Keys for Corn Stalk Grazing

Keys for Corn Stalk Grazing

October 2016

photo of cattle grazing corn residue
Corn residue is a tremendous feed resource for cattle in Nebraska. Photo Courtesy of USDA.

Corn harvest is underway in much of Nebraska. Corn residue is a tremendous feed resource for cattle in Nebraska. With Nebraska’s 9 million corn acres and 1.8 million beef cows, there is more than twice the number of corn stalk acres needed for grazing all of Nebraska’s beef cows! The Nebraska Extension Circular Grazing Crop Residues with Beef Cattle is an excellent resource on grazing corn stalks. The following are keys from that resource when planning for grazing cornstalks.

Keys to Consider

Scout fields prior to grazing to determine the amount of corn present and to look for piles that could cause grain overload which can result in bloat or death in cattle. If there is more than 8-10 bushels of ears of corn per acre on the ground, a grazing strategy to control corn intake will need to be used.

Stocking rate should be determined based on corn bushel yield per acre and the average weight of cattle that will be grazing. The Corn Stalk Grazing Calculator is an Excel® spreadsheet that can be used to calculate this and is available for download or as a mobile app.

A quick way to estimate grazing days per acre available for a 1200 pound non-lactating cow is to take corn bushel yield and divide by 3.5. For example, 180 bushel yield / 3.5 = 51 grazing days per acre.

Quality of grazing starts high at approximately 70% total digestible nutrients (TDN) and then decrease to a low of 45% TDN at the end of the grazing period. The rate of quality decline is dependent on stocking rate and environmental factors such as moisture and field conditions.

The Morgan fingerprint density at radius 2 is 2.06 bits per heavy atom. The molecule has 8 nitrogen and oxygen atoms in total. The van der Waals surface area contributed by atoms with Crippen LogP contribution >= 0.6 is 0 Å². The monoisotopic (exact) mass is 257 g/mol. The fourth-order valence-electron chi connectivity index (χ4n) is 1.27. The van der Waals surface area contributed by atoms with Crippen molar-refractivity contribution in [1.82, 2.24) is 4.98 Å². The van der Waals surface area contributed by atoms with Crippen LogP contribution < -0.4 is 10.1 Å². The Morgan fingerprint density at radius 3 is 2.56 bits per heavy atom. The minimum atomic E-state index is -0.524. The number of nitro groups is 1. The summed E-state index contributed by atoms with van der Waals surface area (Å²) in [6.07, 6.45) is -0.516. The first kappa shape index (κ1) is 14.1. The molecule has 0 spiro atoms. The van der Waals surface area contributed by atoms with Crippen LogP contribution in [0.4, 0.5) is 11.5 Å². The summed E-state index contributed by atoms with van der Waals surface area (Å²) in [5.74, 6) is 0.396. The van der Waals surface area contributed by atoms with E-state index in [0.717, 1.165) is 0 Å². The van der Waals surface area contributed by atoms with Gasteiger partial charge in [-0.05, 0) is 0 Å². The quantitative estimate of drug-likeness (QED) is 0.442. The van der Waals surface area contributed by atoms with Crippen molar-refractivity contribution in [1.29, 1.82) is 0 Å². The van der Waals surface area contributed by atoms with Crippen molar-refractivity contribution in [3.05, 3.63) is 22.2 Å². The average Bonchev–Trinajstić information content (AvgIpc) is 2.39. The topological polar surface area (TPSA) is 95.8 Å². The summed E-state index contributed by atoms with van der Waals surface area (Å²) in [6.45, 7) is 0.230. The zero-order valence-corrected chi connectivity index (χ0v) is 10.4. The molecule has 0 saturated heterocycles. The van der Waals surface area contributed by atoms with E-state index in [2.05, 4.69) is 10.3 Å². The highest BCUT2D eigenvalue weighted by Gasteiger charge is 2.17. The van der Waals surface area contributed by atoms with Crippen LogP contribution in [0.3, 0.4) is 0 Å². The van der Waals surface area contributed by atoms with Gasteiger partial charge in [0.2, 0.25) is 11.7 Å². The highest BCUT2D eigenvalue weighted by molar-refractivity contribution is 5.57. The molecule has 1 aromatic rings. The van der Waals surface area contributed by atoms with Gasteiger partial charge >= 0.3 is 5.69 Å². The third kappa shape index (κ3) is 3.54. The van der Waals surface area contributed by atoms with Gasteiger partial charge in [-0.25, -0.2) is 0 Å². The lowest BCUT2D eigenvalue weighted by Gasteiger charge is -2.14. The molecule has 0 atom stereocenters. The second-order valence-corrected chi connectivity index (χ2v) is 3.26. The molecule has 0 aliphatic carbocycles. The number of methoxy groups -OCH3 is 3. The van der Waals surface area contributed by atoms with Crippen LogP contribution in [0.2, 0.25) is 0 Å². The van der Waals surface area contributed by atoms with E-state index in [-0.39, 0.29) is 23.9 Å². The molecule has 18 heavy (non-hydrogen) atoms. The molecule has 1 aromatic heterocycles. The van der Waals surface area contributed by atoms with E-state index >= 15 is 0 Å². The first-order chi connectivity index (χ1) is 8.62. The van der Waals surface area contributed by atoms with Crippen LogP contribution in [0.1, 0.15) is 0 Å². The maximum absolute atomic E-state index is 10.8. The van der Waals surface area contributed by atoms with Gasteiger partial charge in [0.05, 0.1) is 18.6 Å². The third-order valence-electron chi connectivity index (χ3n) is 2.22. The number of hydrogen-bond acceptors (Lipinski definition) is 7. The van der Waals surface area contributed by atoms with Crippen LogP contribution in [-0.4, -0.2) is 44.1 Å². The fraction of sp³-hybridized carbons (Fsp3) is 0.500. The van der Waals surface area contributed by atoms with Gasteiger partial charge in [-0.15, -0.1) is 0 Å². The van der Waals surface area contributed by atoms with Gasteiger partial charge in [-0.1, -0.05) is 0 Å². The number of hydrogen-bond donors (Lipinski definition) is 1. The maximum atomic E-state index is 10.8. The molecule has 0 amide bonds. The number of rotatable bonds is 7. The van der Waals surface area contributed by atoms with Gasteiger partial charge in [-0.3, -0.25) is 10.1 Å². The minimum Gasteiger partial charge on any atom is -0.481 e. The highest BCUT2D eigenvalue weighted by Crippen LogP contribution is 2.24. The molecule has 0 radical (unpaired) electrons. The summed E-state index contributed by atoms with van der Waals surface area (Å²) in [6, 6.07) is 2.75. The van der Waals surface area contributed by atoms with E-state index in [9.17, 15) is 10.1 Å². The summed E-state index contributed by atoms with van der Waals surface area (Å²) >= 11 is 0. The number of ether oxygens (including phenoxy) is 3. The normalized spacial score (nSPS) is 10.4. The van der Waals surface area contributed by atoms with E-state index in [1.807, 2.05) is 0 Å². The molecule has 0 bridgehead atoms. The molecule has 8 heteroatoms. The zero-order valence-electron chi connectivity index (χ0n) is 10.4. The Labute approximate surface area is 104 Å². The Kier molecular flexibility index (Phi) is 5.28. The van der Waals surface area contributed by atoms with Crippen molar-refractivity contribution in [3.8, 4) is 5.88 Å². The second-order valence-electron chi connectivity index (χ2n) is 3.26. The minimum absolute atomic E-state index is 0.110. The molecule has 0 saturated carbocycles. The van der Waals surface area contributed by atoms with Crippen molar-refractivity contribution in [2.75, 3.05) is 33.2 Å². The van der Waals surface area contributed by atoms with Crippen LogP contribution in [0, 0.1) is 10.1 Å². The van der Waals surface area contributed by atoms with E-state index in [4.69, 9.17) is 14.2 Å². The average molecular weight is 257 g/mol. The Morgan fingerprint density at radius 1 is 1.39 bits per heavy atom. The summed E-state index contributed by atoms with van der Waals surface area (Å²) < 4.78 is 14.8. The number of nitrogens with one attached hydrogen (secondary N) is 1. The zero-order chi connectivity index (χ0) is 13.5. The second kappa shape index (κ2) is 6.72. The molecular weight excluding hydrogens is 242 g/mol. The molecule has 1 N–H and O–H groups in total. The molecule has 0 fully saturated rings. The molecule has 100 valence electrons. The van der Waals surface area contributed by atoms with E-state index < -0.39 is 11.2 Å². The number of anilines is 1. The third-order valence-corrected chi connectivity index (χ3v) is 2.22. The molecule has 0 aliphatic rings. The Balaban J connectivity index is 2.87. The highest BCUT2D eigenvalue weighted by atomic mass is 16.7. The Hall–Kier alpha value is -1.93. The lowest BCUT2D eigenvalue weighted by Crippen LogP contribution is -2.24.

Mature non-lactating, spring calving cows in a body condition score 5 or better will not need protein supplement when grazed at recommended stocking rates according to University of Nebraska–Lincoln research.

First-calf heifers in the 90 days prior to calving will need protein and energy supplementation to meet nutrient requirements. Feeding 3.5 lbs per head per day of dried distillers grains would meet this need.

Fall-calving cows will need additional protein and energy to meet nutrient requirements. Cows less than three months after calving will need 4.5 lbs per head per day of a supplement that is at least 30% protein and 90% total digestible nutrients (TDN) on a dry matter basis. Feeding 5 lbs per head per day of dried distillers grains would meet this need.

Weaned calves grazing corn stalks with a targeted gain of 1.0 lb per day will need to be feed an energy and protein supplement. Research has demonstrated that dried distillers grains fed at 2 lbs per head per day when calves are grazing corn stalks will usually meet this targeted gain.

Deep snow and ice can severely limit the ability of cattle to graze corn stalks. Have a backup plan and other feed resources available to meet cattle needs when this occurs.

Corn stalks can be an excellent, economical resource for late fall and winter grazing in many parts of the state. For more information on grazing corn stalks with cattle visit the Crop Residue section of the Beef Forage Crops Systems page.


Aaron Berger, Nebraska Extension Educator
University of Nebraska–Lincoln


back to Beef Forage Crops Systems